Saudi Arabia renewables plans falter

10 July 2014

The future of King Abdullah City for Atomic and Renewable Energy is not clear

As GCC governments begin to look at integrating renewable energy into their power generation sources, the country with the most ambitious plans has struggled to get its initiative off the ground.

Saudi Arabia established the King Abdullah City for Atomic & Renewable Energy (KA-Care) in 2010 to spearhead its renewable and nuclear energy strategy. Riyadh’s ambitious aim of having 54GW of solar and wind energy capacity installed by 2032 is by far the largest target in the region. In early 2013, the body released a white paper outlining the initial procurement rounds, creating an exciting new focal point for the world’s solar industry.

However, lack of progress since then has left many in the renewables sector disappointed. KA-Care has not begun procurement for any projects and according to sources in the kingdom has not even managed to fully staff its office.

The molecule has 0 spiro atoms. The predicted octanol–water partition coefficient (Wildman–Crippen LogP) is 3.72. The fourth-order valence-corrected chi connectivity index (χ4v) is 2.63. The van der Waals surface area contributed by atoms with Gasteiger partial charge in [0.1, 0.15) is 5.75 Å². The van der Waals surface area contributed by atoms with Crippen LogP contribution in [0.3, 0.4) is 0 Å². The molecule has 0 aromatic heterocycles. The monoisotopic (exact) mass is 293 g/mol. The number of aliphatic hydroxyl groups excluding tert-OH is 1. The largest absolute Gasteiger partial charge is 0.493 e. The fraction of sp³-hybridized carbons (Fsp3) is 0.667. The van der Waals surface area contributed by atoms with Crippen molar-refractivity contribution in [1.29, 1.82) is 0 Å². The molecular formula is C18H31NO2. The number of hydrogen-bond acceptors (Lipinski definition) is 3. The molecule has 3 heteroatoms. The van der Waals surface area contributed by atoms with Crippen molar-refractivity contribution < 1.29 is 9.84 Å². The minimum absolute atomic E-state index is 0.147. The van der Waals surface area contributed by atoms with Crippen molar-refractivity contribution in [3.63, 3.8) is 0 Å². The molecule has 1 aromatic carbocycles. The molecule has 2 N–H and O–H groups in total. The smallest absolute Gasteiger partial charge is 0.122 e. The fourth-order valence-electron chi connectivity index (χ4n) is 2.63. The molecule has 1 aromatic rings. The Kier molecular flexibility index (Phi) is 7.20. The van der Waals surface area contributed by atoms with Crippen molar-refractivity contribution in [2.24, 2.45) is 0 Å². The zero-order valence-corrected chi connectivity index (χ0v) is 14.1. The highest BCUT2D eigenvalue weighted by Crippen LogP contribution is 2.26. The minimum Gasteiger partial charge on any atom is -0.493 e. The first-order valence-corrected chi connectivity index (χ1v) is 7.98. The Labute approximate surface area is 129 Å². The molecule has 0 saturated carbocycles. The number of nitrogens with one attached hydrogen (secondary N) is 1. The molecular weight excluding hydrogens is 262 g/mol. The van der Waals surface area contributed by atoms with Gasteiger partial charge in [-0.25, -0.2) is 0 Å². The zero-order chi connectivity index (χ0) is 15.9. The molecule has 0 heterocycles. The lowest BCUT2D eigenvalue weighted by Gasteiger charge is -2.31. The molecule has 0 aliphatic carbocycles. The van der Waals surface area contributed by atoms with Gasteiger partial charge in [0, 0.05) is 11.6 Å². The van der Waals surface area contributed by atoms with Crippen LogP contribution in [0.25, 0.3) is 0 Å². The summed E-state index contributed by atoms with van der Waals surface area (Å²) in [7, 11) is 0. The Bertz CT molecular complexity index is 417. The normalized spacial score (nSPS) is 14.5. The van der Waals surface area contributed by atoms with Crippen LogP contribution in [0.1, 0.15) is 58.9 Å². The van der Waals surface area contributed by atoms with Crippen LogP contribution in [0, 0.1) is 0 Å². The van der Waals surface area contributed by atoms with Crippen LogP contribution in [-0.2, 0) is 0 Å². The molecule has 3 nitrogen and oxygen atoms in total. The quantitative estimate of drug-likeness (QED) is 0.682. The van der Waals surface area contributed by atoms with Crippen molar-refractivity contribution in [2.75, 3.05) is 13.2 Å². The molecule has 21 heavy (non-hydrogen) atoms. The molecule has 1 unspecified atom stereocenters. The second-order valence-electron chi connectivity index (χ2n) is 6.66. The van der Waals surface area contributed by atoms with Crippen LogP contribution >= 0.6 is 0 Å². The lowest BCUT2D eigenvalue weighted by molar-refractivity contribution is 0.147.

The reasons for KA-Care’s slow progress are not clear, with various rumours circulating the public and private sectors. Policy challenges from other government bodies, lack of legislative and financial oversight and the absence of a clear management structure are some of the reasons put forward for the body’s inertia.

Although Riyadh has remained quiet on the future of its renewable energy programme, it is widely accepted that state oil major Saudi Aramco will take over the mantle from KA-Care as the kingdom’s primary renewable energy client, and will lead the procurement of the proposed schemes. Saudi Electricity Company is also expected to play an increasing role in the process.

The future of KA-Care is not clear, but it has been said that the body could assume a purely legislative role, or maybe given a mandate to focus on fast tracking the proposed nuclear programme, which is intended to add 17GW of capacity to the kingdom’s power mix by 2032.

Whatever Riyadh decides, it is vital that a body is enlisted with a clear mandate and sufficient clout to begin moving forward with the ambitious renewables programme otherwise the domestic consumption of hydrocarbons for power generation will continue to eat more and more into export

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